“Each hundredth is just so much emotional energy,” Adrian said. “If you want to win at this point, you’ve got to nail your start, breakout and your finish. That right there is the entire race.”

Women’s 200 Breaststroke Final

Gold: Yuliya Efimova (RUS) 2:19.41

Silver: Rikke Pedersen (DEN) 2:20.08
Bronze: Micah Lawrence (USA) 2:22.37
4. Rie Kaneto (JPN) 2:22.96
5. Viktoriya Solntseva (UKR) 2:23.01
6. Marina Garcia Urzainqui (ESP) 2:23.55
7. Sally Foster (AUS) 2:24.01
8. Martha McCabe (CAN) 2:25.21

Efimova passed Pedersen on the final 50 meters. Pedersen had broken Rebecca Soni‘s world record in the semifinals — clocking a 2:19.11. Efimova adds a gold to her Olympic silver and bronze from the 2011 worlds. Lawrence wins her first world or Olympic medal.

Men’s 100 Butterfly Semifinals

Advance To Final
1. Ryan Lochte (USA) 51.48
2. Chad le Clos (RSA) 51.52
3. Konrad Czerniak (POL) 51.55
4. Evgeny Korotyshkin (RUS) 51.60
5. Laszlo Cseh (HUN) 51.61
6. Matteo Rivolta (ITA) 51.64
7. Steffen Deibler (GER) 51.65
8. Yauhen Tsurkin (BLR) 51.78

Lochte swam a personal best to vault into the medal picture Saturday. Le Clos is the Olympic and world champion in the 200 butterfly and probably still the favorite for gold. Watch out for Deibler, who is the fastest in the world this year.

Women’s 50 Butterfly Semifinals

Advance To Final
1. Jeanette Ottesen Gray (DEN) 25.50
2. Ranomi Kromowidjojo (NED) 25.68
3. Francesca Halsall (GBR) 25.90
4. Melanie Henique (FRA) 25.95
5. Dana Vollmer (USA) 26.06
6. Inge Dekker (NED) 26.11
7. Farida Osman (EGY) 26.12
7. Ying Lu (CHN) 26.12

Vollmer, the Olympic champion and world record holder in the 100 fly, is healthy again after suffering through illness to a bronze in the 100 fly a few days ago. Ottesen Gray and Halsall are probably the favorites as the fastest women in the world this year. Dekker is the defending world champion. And how about Egypt getting a swimmer in a final?

“(I feel) so much better,” said Vollmer, who had three days off between events. “It just feels like everything kind of cleared up. My energy’s back.”

Men’s 200 Breaststroke Final

Gold: Daniel Gyurta (HUN) 2:07.23

Silver: Marco Koch (GER) 2:08.54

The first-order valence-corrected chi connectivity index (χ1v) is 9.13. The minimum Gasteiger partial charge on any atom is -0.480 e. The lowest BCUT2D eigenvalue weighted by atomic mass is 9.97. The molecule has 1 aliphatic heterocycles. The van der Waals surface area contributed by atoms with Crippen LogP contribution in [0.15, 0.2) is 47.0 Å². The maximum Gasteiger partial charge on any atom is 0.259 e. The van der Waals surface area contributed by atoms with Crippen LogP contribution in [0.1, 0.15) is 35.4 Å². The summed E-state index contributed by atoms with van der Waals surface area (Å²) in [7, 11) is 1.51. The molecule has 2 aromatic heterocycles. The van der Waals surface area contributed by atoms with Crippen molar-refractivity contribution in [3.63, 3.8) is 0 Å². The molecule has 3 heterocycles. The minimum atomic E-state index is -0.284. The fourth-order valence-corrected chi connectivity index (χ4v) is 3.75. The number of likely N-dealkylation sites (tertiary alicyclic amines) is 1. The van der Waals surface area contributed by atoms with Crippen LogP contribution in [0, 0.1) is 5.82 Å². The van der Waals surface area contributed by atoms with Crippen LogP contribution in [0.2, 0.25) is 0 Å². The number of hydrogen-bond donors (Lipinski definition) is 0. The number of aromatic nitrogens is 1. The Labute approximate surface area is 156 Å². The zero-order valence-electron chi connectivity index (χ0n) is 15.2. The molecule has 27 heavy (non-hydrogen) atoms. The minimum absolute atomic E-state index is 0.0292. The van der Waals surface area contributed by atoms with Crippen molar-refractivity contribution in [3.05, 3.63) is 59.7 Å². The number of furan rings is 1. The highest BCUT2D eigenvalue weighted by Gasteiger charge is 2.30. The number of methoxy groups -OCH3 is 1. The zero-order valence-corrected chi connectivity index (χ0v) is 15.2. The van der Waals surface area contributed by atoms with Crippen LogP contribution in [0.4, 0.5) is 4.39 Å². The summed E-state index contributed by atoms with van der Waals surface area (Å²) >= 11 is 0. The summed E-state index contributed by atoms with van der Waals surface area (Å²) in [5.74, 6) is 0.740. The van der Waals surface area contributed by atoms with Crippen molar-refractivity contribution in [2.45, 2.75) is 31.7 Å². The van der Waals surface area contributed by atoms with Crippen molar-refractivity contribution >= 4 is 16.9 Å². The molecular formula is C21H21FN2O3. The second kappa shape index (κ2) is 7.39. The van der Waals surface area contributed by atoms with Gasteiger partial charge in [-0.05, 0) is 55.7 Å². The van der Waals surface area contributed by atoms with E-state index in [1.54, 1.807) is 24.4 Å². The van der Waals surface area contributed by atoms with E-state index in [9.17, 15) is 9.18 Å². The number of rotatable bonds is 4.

Bronze: Matti Mattsson (FIN) 2:08.95
4. Andrew Willis (GBR) 2:09.13
5. Michael Jamieson (GBR) 2:09.14
6. Viatcheslav Sinkevich (UKR) 2:09.34
7. Akihiro Yamaguchi (JPN) 2:09.57
8. Ryo Tateishi (JPN) 2:10.28

Gyurta, seventh at 100 meters, took the lead between 100 and 150 and cruised home to become the sixth man to win three straight world titles in the same event. He went faster than his world record at the 2012 Olympics (a record since broken by the Japanese Yamaguchi). Mattsson became Finland’s first world medalist since 1994. Jamieson, the Olympic silver medalist, disappointed in fifth after coming in with the fastest time in the world this year.

Men’s 4×200 Free Relay

Gold: United States 7:01.72

Silver: Russia 7:03.92
Bronze: China 7:04.74
4. France 7:04.91
5. Japan 7:04.95
6. Germany 7:10.07
7. Belgium 7:11.15
8. Great Britain 7:12.00

The U.S. used three of its four swimmers from the 2012 Olympic final — Lochte, Ricky Berens and Conor DwyerCharlie Houchin, who swam in the prelims in London, replaced Michael Phelps.The Americans were a solid but not overwhelming favorite.

Russia (Danila Izotov) led France (Yannick Agnel) by three tenths and the U.S. (Dwyer) by six tenths after the first leg, each nation using its medalist from the individual 200 free on leadoff. Lochte propelled the U.S. into the lead on his last turn of the second leg. Houchin and Berens extended the edge over Russia to a full body length to win easily.

The U.S. won its fifth straight world title in the event. Lochte finished a perfect night, two golds and qualifying first in the 100 butterfly. He now has three golds, one silver and a fourth with two finals left.

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Bobsled Olympic medalist Steve Langton retires

SOCHI, RUSSIA - FEBRUARY 03:  (BROADCAST-OUT)  Steve Langton of the United States Bobsled team poses for a portrait ahead of the Sochi 2014 Winter Olympics on February 3, 2014 in Sochi, Russia.  (Photo by Scott Halleran/Getty Images)
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Steve Langton, who was described by driver Steven Holcomb as the “best push athlete in the world,” announced his retirement today.

A collegiate sprinter and jumper at Northeastern University, Langton decided to try bobsledding after watching the 2006 Winter Olympics. He filled out an online athlete resume, and, by the 2010 Games, he was an Olympian.

At the Sochi 2014 Games, Langton teamed with Holcomb to win a bronze medal in the two-man race. It was the first Olympic medal in the event by American sled since 1952. He claimed another bronze medal as a member of Holcomb’s four-man “Night Train.”

“In Sochi I competed on the world’s biggest stage, I won two medals for my country and I did so along not only the best teammates but best friends anyone could ever ask for,” Langton told USA Bobsled.

Langton, who has a 62-inch standing box jump and can squat more than 500 pounds, was described by Men’s Health as “the most powerful winter Olympian” in the lead-up to 2014 Games.

“[Langton’s] work ethic and discipline rubbed off on the other athletes and made everyone better,” said USA Bobsled & Skeleton Chief Executive Officer Darrin Steele. “I have no doubt that he’ll find success in the next chapter of his life as well.”